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Things We Don’t Talk About

Things We Don’t Talk About

He trusted her. That’s what little brothers do, so when his 8-year-old sister and her friend called him into a field, 4-year-old Eric went. There he entered a world without boundaries. Beginning that afternoon, for the next six or seven years his sister and her friends touched him, made him touch them, violated him.

To whom could he turn? Not mom, who had divorced his father when Eric was 1. Whenever he would visit, she would walk around the house naked. More often, she simply ignored him. Dad was one of six ex-husbands, plus lovers. Nor was his physically violent and verbally abusive father a better option.

At a friend’s house, Eric discovered pornography stacked as high as him in a spare room. The images made his experience seem normal. As he grew older, he found his body changing; part of him liked the way it responded to his sister and her friends. The other part felt indescribable shame. He had never experienced non-sexual touch from a woman and aggressively pursued lust with girls his age. Out of control, his mind had become a sexual playpen.

The summer after his freshman year in college, a friend invited him to church, and during worship Eric was engulfed by God’s love. He attended religiously for two years before transferring to a Christian college to prepare for full-time ministry. But something was wrong. Although he met Christ at church, the congregation forced him to “pretend to ignore” his personal demons, so he feared his sexuality and legalistically avoided women.

Convinced that he was healed, he started dating a Christian girl as a senior. But his private anguish continued to torment him. He sought help from the dean of students and a local pastor, who counseled him that he needed to read his Bible and pray more and all would be fine. He memorized half the book of Galatians, but failed to improve. When the dysfunctional relationship ended, Eric wanted more. Finally in 1998, he woke up to the idea that, “Wounds run deeper than convictions.” With the help of a professional counselor, whose anger at his story “shocked [him] out of numbness,” he began to confront his past. Over the next six years, he has moved from denial to awareness, then from anger and pain to grief and bitterness, and lastly to forgiveness and emotional wholeness. Through this process and God’s grace, Eric has even experienced reconciliation with his family.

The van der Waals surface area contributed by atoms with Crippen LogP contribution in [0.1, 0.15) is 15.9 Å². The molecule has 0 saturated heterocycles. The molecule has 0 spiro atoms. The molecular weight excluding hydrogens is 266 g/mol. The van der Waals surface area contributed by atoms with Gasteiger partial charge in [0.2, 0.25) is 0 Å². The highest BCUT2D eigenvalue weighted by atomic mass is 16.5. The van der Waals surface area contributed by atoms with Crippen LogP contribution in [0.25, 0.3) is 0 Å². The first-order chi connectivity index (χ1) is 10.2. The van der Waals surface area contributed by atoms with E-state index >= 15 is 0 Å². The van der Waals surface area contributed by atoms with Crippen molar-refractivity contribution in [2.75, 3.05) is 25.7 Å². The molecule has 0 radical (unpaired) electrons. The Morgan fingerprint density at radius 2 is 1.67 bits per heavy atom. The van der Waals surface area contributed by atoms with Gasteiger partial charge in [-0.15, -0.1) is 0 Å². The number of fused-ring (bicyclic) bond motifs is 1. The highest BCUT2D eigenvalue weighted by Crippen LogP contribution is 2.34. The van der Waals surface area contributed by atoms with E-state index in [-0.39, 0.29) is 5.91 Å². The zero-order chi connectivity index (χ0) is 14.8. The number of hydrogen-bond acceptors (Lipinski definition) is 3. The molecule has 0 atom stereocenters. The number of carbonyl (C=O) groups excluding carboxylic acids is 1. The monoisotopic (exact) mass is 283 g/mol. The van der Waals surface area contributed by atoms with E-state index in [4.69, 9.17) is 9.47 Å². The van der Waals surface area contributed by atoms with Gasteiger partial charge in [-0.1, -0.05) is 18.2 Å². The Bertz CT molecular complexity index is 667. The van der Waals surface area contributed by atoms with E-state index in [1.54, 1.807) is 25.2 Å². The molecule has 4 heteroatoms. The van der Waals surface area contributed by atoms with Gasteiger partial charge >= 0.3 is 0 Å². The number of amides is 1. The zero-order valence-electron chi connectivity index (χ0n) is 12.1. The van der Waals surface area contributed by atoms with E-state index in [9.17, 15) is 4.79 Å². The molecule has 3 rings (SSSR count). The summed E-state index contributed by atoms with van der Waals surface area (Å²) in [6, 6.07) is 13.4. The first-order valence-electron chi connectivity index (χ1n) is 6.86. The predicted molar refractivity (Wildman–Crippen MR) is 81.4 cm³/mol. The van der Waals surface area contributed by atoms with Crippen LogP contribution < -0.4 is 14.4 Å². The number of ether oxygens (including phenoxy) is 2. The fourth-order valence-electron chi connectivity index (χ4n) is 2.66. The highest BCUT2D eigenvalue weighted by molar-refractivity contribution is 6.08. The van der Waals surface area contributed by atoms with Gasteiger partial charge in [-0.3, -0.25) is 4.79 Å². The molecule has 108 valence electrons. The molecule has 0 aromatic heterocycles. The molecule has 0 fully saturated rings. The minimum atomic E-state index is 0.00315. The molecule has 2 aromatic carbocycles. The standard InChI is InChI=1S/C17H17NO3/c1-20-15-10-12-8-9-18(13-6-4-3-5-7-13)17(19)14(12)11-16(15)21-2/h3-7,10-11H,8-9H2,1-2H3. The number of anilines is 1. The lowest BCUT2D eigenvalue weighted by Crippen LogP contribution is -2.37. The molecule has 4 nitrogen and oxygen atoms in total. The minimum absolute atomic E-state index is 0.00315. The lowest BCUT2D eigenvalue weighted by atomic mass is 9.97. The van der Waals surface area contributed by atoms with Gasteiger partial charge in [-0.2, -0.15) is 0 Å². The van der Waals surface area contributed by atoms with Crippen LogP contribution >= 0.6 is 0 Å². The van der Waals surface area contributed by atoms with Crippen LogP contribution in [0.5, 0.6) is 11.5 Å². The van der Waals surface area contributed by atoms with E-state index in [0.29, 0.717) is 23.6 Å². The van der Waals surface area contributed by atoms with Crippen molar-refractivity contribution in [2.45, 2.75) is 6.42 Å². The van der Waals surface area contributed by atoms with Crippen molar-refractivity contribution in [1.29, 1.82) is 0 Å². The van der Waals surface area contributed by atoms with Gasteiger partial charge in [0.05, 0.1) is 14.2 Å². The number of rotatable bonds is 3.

Now 31 and one of 25 students in the current class of the Billy Graham Institute for Emerging Evangelists, Eric Gorman attributes his healing to the grace of God at work through authentic community. His counselor helped him realize that his childhood abuse had created need deficiencies that could only be satisfied in healthy relationships.

At the institute’s winter session, Eric’s transparency helped open the door for unconventional evangelism to occur right there in the classroom. As he and others shared, ministry leaders felt safe to share pain and struggle that they had confided to no one else before. Through tears and self-disclosure, they experienced emotional breakthroughs that only Spirit and Truth can bring.

In a passage describing the “Good News” that evangelists proclaim, which Jesus embraced at the start of His earthly ministry, Isaiah prophetically writes: “He has sent me to bind up the brokenhearted, to proclaim freedom for the captives and release from darkness for the prisoners … to comfort all who mourn, and provide for those who grieve in Zion—to bestow on them a crown of beauty instead of ashes, the oil of gladness instead of mourning, and a garment of praise instead of a spirit of despair.”

Evangelical churches preach this Good News and pray Isaiah’s words over communities. Yet the experience of the evangelists at the institute—where broken people, beloved of God, feel compelled to pretend everything is fine when, in fact, they grapple in their inmost being with shameful hurts and long for an opportunity to be real—reflects the norm.

Eric’s story is far more common than we care to admit. One in three girls and one in six boys are sexually abused in childhood, and 20 percent of women have had at least one incestuous experience before 18. Given these and other realities, what happens when God answers our prayers and His word, sharper than a two-edged sword, cuts deep to expose the cancers of life?

For starters, it gets uncomfortable. Many in our pews and pulpits cannot stomach the gore of the surgeon’s scalpel. Many cannot fathom the prolonged recovery time or extend grace when the effects of emotional chemo cause ugly side issues to surface. But as Eric’s story demonstrates, wounds that fester for years do not always heal in response to a single altar call or pat solutions like “more prayer.” The hard work of restoration may require years of intentional treatment. And intentionality requires a willingness to create an environment where masks can be removed without fear of reprisals. Only then will broken hearts be bound, prisoners set free, mourners comforted and ashes exchanged for beauty.

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